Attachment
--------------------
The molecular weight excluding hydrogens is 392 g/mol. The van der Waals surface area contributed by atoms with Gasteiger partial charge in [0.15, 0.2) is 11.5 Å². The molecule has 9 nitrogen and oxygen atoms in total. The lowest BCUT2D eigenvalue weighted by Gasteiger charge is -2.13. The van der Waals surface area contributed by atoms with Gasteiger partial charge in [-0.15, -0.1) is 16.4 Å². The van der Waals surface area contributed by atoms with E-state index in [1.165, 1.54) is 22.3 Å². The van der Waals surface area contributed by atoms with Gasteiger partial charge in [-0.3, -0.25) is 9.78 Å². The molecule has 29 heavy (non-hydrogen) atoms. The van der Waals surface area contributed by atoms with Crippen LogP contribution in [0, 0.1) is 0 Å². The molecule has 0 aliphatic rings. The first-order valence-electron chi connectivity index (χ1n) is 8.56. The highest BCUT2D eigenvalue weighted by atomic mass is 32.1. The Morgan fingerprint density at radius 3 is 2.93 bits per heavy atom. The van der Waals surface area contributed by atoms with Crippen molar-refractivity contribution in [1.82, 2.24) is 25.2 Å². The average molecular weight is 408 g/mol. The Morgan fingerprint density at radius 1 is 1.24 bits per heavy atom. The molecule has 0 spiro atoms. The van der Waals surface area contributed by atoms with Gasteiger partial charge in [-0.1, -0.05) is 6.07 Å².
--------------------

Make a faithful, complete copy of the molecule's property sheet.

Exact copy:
The molecular weight excluding hydrogens is 392 g/mol. The van der Waals surface area contributed by atoms with Gasteiger partial charge in [0.15, 0.2) is 11.5 Å². The molecule has 9 nitrogen and oxygen atoms in total. The lowest BCUT2D eigenvalue weighted by Gasteiger charge is -2.13. The van der Waals surface area contributed by atoms with Gasteiger partial charge in [-0.15, -0.1) is 16.4 Å². The van der Waals surface area contributed by atoms with E-state index in [1.165, 1.54) is 22.3 Å². The van der Waals surface area contributed by atoms with Gasteiger partial charge in [-0.3, -0.25) is 9.78 Å². The molecule has 29 heavy (non-hydrogen) atoms. The van der Waals surface area contributed by atoms with Crippen LogP contribution in [0, 0.1) is 0 Å². The molecule has 0 aliphatic rings. The first-order valence-electron chi connectivity index (χ1n) is 8.56. The highest BCUT2D eigenvalue weighted by atomic mass is 32.1. The Morgan fingerprint density at radius 3 is 2.93 bits per heavy atom. The van der Waals surface area contributed by atoms with Crippen molar-refractivity contribution in [1.82, 2.24) is 25.2 Å². The average molecular weight is 408 g/mol. The Morgan fingerprint density at radius 1 is 1.24 bits per heavy atom. The molecule has 0 spiro atoms. The van der Waals surface area contributed by atoms with Gasteiger partial charge in [-0.1, -0.05) is 6.07 Å².